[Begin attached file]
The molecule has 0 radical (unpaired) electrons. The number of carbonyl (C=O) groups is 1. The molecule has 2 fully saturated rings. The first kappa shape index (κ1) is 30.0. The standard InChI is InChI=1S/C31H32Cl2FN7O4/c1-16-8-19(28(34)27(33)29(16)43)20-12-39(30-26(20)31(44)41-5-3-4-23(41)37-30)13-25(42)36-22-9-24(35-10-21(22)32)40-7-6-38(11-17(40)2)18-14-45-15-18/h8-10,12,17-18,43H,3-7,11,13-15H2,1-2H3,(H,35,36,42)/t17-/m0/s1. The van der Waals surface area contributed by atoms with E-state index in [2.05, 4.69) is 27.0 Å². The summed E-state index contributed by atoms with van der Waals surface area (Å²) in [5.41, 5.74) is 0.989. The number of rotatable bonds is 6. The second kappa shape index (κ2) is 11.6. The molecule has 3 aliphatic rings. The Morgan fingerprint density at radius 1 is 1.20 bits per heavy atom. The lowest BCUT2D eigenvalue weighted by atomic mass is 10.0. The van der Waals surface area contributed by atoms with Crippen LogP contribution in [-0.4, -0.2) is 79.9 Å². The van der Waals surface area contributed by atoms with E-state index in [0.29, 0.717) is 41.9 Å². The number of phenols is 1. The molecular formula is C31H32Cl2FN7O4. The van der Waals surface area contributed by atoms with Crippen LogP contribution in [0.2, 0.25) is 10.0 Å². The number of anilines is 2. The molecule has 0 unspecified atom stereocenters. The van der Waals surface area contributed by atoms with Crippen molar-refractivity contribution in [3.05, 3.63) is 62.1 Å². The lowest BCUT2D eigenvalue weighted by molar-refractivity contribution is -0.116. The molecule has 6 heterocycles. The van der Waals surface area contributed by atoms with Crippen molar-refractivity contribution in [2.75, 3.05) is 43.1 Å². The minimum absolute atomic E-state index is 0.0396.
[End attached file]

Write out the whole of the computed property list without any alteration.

The molecule has 0 radical (unpaired) electrons. The number of carbonyl (C=O) groups is 1. The molecule has 2 fully saturated rings. The first kappa shape index (κ1) is 30.0. The standard InChI is InChI=1S/C31H32Cl2FN7O4/c1-16-8-19(28(34)27(33)29(16)43)20-12-39(30-26(20)31(44)41-5-3-4-23(41)37-30)13-25(42)36-22-9-24(35-10-21(22)32)40-7-6-38(11-17(40)2)18-14-45-15-18/h8-10,12,17-18,43H,3-7,11,13-15H2,1-2H3,(H,35,36,42)/t17-/m0/s1. The van der Waals surface area contributed by atoms with E-state index in [2.05, 4.69) is 27.0 Å². The summed E-state index contributed by atoms with van der Waals surface area (Å²) in [5.41, 5.74) is 0.989. The number of rotatable bonds is 6. The second kappa shape index (κ2) is 11.6. The molecule has 3 aliphatic rings. The Morgan fingerprint density at radius 1 is 1.20 bits per heavy atom. The lowest BCUT2D eigenvalue weighted by atomic mass is 10.0. The van der Waals surface area contributed by atoms with Crippen LogP contribution in [-0.4, -0.2) is 79.9 Å². The van der Waals surface area contributed by atoms with E-state index in [0.29, 0.717) is 41.9 Å². The number of phenols is 1. The molecular formula is C31H32Cl2FN7O4. The van der Waals surface area contributed by atoms with Crippen LogP contribution in [0.2, 0.25) is 10.0 Å². The number of anilines is 2. The molecule has 0 unspecified atom stereocenters. The van der Waals surface area contributed by atoms with Crippen molar-refractivity contribution in [3.05, 3.63) is 62.1 Å². The lowest BCUT2D eigenvalue weighted by molar-refractivity contribution is -0.116. The molecule has 6 heterocycles. The van der Waals surface area contributed by atoms with Crippen molar-refractivity contribution in [2.75, 3.05) is 43.1 Å². The minimum absolute atomic E-state index is 0.0396.